Virgin Galactic SpaceShipTwo Flight Test This Morning

First flight since June. Should be interesting. The weather finally cleared this week. It had been cloudy and rainy the last few days.

Virgin Galactic just confirmed on Twitter that this is a glide flight with motor installed in SpaceShipTwo and water ballast to simulate the ship being fueled.

UPDATE NO. 2:  Looks like they still have at least one more glide flight to go before powered flights begin. In response to a question about whether the next flight would be powered, CEO George Whitesides responded on Twitter: “No, not quite yet. Still have a few more things to work and test before we get to that milestone. But getting closer now.”

UPDATE: Successful flight. Tested ship with different CG (center of gravity) with engine installed and water ballast. Conducted nitrous dump while still attached to WhiteKnightTwo. Also tested the feather system. This was the sixth glide flight for SpaceShipTwo Unity and the 36th of the program.

If all that went well (and it likely did), then I’m guessing they’re ready to start powered flight tests within the next month or so. Richard Branson has been predicting SpaceShipTwo will fly to space by the end of the year, which is quite possible if this is the final glide flight.

This was a bit of a tough flight to follow from the ground. I lost the spacecraft in the cloud cover we’ve had all week. There were white clouds for a change; it was stormy for the last few days with dark clouds and some rain and lightning. Pretty standard for this time of year; we can get storms in the High Desert in August.

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  • redneck

    Simulated propellant on a simulated space ship. Sounds right.

  • Douglas Messier

    They’ve got precisely one space plane and one carrier aircraft. The space plane took three years plus to build. Soooo…

    They risk everything on every flight. They lose either vehiicle at this point and they are most likely done. Finished. Kaput. They have another catastrophic accident and I seriously doubt Branson will put any more money into his little space program. It’s been 13 years and he has no spaceflights to show for all the money and time and effort and endless promotion and the four people this program has already killed.

  • Bulldog

    Sounds like a good test flight, hopefully everything on the card was achieved. Will be good to see powered testing start.

  • ThomasLMatula

    Yes, it has turned out to be a deadly vehicle so far. I hope they are able to tame it.

    As a side note. Even if they get it operational I don’t expect they will build more than one more Spaceshiptwo. A pair of vehicles should be able to handle the customers with reserved tickets over a period of three to four years flying a couple dozen times a year. And if they lose one on an operational flight it will likely be game over, so no need to waste money building a fleet.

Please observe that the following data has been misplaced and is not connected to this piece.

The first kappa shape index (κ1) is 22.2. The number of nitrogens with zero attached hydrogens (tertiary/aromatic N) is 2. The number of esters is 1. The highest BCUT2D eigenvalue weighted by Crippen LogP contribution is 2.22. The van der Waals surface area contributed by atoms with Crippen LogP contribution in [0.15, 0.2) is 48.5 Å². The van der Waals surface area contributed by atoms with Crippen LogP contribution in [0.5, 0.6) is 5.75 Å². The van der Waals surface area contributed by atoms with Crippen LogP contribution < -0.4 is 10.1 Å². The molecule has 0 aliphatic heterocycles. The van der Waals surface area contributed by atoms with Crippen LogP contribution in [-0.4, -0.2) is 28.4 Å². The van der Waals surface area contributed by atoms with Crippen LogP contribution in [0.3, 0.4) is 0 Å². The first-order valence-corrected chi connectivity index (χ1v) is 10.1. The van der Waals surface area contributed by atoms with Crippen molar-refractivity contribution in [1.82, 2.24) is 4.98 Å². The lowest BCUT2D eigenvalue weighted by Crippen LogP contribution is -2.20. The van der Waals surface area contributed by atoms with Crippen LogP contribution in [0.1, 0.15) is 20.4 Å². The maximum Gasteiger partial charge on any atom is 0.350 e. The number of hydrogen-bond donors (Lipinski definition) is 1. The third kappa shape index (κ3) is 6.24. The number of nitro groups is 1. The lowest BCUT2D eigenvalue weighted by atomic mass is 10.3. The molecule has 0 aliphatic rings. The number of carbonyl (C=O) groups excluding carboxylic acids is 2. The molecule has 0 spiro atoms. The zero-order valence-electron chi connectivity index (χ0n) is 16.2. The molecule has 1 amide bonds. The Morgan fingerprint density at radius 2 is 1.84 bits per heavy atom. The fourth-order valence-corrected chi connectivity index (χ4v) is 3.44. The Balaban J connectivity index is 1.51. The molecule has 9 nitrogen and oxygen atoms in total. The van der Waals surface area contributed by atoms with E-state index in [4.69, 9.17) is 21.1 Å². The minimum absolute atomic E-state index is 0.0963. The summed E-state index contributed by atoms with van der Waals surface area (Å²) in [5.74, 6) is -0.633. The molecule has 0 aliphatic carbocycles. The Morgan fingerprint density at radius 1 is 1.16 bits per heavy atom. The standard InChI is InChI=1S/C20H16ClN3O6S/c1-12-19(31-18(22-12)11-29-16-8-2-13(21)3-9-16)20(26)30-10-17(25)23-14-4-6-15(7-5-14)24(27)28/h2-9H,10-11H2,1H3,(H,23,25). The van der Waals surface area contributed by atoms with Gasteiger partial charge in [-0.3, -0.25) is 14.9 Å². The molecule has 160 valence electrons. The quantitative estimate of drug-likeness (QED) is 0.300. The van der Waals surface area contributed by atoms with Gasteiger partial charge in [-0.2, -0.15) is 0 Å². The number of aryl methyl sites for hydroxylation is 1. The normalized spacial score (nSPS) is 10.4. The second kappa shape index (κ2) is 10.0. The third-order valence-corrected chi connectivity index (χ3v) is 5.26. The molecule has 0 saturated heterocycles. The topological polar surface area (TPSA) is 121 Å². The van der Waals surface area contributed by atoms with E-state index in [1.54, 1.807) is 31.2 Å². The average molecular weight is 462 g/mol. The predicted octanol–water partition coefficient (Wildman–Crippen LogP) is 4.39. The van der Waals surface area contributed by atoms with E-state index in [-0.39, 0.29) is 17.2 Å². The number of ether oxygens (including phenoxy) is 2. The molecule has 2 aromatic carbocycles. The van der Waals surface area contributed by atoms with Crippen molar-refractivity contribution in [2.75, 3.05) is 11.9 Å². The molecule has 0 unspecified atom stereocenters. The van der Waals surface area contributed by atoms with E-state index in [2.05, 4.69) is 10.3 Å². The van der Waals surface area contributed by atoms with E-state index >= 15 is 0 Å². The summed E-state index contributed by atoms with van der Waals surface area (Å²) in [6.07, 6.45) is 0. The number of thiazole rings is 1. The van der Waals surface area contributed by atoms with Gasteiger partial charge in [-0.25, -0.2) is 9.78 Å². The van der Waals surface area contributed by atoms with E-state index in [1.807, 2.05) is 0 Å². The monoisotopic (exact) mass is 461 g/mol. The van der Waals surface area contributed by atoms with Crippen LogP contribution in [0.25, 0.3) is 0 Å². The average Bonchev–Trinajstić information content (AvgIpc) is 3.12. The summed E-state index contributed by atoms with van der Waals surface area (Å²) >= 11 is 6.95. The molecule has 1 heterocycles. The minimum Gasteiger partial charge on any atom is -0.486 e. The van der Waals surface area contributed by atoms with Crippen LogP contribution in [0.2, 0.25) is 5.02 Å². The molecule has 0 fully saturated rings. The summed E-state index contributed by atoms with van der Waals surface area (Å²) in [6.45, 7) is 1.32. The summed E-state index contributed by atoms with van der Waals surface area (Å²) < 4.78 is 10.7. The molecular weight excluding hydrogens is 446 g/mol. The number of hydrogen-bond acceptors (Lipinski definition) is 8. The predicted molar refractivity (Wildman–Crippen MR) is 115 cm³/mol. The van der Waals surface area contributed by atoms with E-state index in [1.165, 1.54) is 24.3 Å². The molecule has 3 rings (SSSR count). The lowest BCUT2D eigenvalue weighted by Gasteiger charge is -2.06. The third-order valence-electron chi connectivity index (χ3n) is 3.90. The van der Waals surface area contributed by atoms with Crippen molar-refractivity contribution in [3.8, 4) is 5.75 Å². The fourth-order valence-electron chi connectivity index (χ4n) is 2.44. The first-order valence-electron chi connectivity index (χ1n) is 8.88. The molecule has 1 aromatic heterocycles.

• MachineAgeChronicle

    Two things:

    There is no way VG can fly passengers by the end of 2017. Their progress is glacially slow.

    Didn’t VG already admit SS2 couldn’t reach space (100km)?

  • savuporo

    SpaceShipWho ? That thing is still around ?

  • Abdul M. Ismail

    @douglasmessier:disqus Out of curiosity, when the performed the powered test flights (I believe there were three of them; the third being fatal), did they have the full amount of fuel grain which they subsequently cut off after ~20 seconds or did they only carry sufficient fuel mass for the 20 second burn?

  • Abdul M. Ismail

    In an interview, George Whitesides mentioned that their aspiration was to get to 100km but they’ll award all their customers astronaut wings based on the NASA/US Air Force altitude for space – which is 50 miles as opposed to 62.5 miles.

  • Douglas Messier

    Good question. I recall them calling the first motors as starter engines.

    The first three powered flights went for 16, 20 and 20 seconds. They dared not go beyond 30 seconds due to oscillations and vibrations. At the end of 2013, they found a solution to that problem that required some significant changes to the vehicle. The fourth test was going for 38 seconds and an altitude of about 138000 feet.

  • Abdul M. Ismail

    This recent article from Space News kind of answers my question…

    It states…

    “This flight was the first to carry most of the hybrid propulsion system that will be used for future powered test flights. The spacecraft’s oxidizer tank was filled with nitrous oxide and a helium pressurant tank was also loaded. The only major component missing was the solid fuel casing, which was replaced on this flight with a ballast tank filled with water.”

    …which implies that, this being the first to carry most of the propulsion, previous tests only carried sufficient propellant for that specific test firing.

  • MachineAgeChronicle

    It was 50 miles in the early 60s. The international recognized “border” is 100km. Also, they could hand out their wings at 25km if they cared. They mean nothing. It’s like kids getting captains wings on charter flights.

    Unless they reach 100km the passengers have not been in space.